Liberty Tree

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Re: Liberty Tree

Post by Ziad » 28 Dec 2018, 11:49 am

I for one would say, in some parts we are better in some parts we are worse, big Scott summarized it quite well. Yes they have better firearms, but them minimum wage is 7 bucks (or about there). It might be the land of the free....but it the same country that can abduct and detain you indefinitely without trial (ok they are coming very close to that in Australia as well). Anyway apart from the government and beaurocracy Australia is still one of the best countries to live in... yes I have lived in a few
Blame it on the phone auto correct
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Re: Liberty Tree

Post by Die Judicii » 28 Dec 2018, 12:54 pm

bigfellascott wrote:
It's an overrated ****** as far as I'm concerned and it's got me f***ed why the world revolves around it to be honest, it's a cesspit for arseholes and nutjobs as far as I can tell. :unknown: :drinks:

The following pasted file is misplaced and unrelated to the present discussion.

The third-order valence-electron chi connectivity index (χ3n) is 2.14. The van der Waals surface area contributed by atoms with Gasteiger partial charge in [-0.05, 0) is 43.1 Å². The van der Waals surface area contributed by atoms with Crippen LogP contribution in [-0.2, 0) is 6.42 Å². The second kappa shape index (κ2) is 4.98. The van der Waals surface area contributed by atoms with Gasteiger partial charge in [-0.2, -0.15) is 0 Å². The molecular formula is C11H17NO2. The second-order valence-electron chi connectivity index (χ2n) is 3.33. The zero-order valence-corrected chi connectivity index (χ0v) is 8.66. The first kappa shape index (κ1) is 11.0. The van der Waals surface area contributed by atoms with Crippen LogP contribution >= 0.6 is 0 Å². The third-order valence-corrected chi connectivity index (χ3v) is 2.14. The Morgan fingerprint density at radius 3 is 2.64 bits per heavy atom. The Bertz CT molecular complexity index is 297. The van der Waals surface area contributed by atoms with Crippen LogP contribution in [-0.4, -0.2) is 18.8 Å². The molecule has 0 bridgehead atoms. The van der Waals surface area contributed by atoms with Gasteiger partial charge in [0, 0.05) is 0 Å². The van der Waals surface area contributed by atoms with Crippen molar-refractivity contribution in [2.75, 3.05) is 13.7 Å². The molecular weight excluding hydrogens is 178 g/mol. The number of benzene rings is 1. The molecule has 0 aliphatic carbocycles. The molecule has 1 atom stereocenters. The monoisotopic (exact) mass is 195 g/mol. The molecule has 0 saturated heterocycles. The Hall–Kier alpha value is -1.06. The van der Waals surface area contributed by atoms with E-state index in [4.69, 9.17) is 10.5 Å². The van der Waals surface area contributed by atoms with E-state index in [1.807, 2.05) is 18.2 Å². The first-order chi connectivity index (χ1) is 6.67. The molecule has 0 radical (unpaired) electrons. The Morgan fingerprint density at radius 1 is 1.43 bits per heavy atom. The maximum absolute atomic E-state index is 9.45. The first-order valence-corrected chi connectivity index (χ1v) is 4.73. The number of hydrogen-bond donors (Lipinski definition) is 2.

I can't comment on the US of A seeing as I've never been there,,,,,,,,,,,,,,,
But,,,,,,, Way to go Big Fellah,, don't pull any punches Mate, I'm not too sure if you'll win many friends from USA.
:thumbsup: :thumbsup: :thumbsup:
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Re: Liberty Tree

Post by Stoney » 28 Dec 2018, 8:02 pm

bigfellascott wrote:
Stoney wrote:
Wombat wrote:Lucky in some ways, not in others. We are better off in almost every way except firearms laws. Australia is the only country in the world where there is a greater number of US migrants than our citizens migrating there.



Got any hard evidence of that mate? Have you ever lived in America? I have.


We've got better Beer.
We can spotlight
We can hunt Deer all year round